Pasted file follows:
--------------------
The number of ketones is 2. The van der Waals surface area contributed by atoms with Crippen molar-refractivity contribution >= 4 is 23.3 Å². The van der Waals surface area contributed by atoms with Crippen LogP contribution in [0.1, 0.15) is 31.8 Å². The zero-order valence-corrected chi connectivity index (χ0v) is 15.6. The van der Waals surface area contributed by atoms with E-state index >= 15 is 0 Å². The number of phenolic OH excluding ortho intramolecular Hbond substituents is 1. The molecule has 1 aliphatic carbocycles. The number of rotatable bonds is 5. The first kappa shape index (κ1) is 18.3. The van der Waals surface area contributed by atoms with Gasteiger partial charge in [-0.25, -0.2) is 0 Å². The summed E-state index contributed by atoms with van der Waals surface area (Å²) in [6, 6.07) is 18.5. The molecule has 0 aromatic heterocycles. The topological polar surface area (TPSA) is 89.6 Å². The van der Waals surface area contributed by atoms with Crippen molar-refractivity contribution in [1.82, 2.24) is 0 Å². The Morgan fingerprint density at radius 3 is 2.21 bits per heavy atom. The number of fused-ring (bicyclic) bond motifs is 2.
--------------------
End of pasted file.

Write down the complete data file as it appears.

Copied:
The number of ketones is 2. The van der Waals surface area contributed by atoms with Crippen molar-refractivity contribution >= 4 is 23.3 Å². The van der Waals surface area contributed by atoms with Crippen LogP contribution in [0.1, 0.15) is 31.8 Å². The zero-order valence-corrected chi connectivity index (χ0v) is 15.6. The van der Waals surface area contributed by atoms with E-state index >= 15 is 0 Å². The number of phenolic OH excluding ortho intramolecular Hbond substituents is 1. The molecule has 1 aliphatic carbocycles. The number of rotatable bonds is 5. The first kappa shape index (κ1) is 18.3. The van der Waals surface area contributed by atoms with Gasteiger partial charge in [-0.25, -0.2) is 0 Å². The summed E-state index contributed by atoms with van der Waals surface area (Å²) in [6, 6.07) is 18.5. The molecule has 0 aromatic heterocycles. The topological polar surface area (TPSA) is 89.6 Å². The van der Waals surface area contributed by atoms with Crippen molar-refractivity contribution in [1.82, 2.24) is 0 Å². The Morgan fingerprint density at radius 3 is 2.21 bits per heavy atom. The number of fused-ring (bicyclic) bond motifs is 2.